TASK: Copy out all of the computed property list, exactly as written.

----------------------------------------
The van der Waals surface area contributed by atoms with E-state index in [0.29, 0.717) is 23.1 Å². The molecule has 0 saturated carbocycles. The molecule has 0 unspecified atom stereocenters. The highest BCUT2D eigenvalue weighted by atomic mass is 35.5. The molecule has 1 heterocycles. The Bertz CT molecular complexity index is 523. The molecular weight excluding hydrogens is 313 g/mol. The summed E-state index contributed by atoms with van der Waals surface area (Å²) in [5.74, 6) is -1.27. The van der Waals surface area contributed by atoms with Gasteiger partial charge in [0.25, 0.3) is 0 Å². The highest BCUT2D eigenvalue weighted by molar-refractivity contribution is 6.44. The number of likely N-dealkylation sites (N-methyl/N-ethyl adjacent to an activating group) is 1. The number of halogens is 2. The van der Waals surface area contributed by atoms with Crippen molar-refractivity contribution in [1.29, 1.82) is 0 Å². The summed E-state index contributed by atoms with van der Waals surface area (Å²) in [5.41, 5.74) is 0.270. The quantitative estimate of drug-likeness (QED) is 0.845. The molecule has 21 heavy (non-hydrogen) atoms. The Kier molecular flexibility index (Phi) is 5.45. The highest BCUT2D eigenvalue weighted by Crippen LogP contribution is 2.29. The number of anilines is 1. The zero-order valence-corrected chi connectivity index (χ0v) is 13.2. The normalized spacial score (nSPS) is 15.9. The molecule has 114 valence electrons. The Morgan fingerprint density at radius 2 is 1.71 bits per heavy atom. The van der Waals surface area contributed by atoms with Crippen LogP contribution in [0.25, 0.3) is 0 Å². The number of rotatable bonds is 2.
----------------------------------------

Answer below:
The van der Waals surface area contributed by atoms with E-state index in [0.29, 0.717) is 23.1 Å². The molecule has 0 saturated carbocycles. The molecule has 0 unspecified atom stereocenters. The highest BCUT2D eigenvalue weighted by atomic mass is 35.5. The molecule has 1 heterocycles. The Bertz CT molecular complexity index is 523. The molecular weight excluding hydrogens is 313 g/mol. The summed E-state index contributed by atoms with van der Waals surface area (Å²) in [5.74, 6) is -1.27. The van der Waals surface area contributed by atoms with Gasteiger partial charge in [0.25, 0.3) is 0 Å². The highest BCUT2D eigenvalue weighted by molar-refractivity contribution is 6.44. The number of likely N-dealkylation sites (N-methyl/N-ethyl adjacent to an activating group) is 1. The number of halogens is 2. The van der Waals surface area contributed by atoms with Crippen molar-refractivity contribution in [1.29, 1.82) is 0 Å². The summed E-state index contributed by atoms with van der Waals surface area (Å²) in [5.41, 5.74) is 0.270. The quantitative estimate of drug-likeness (QED) is 0.845. The molecule has 21 heavy (non-hydrogen) atoms. The Kier molecular flexibility index (Phi) is 5.45. The highest BCUT2D eigenvalue weighted by Crippen LogP contribution is 2.29. The number of anilines is 1. The zero-order valence-corrected chi connectivity index (χ0v) is 13.2. The normalized spacial score (nSPS) is 15.9. The molecule has 114 valence electrons. The Morgan fingerprint density at radius 2 is 1.71 bits per heavy atom. The van der Waals surface area contributed by atoms with Crippen LogP contribution in [0.25, 0.3) is 0 Å². The number of rotatable bonds is 2.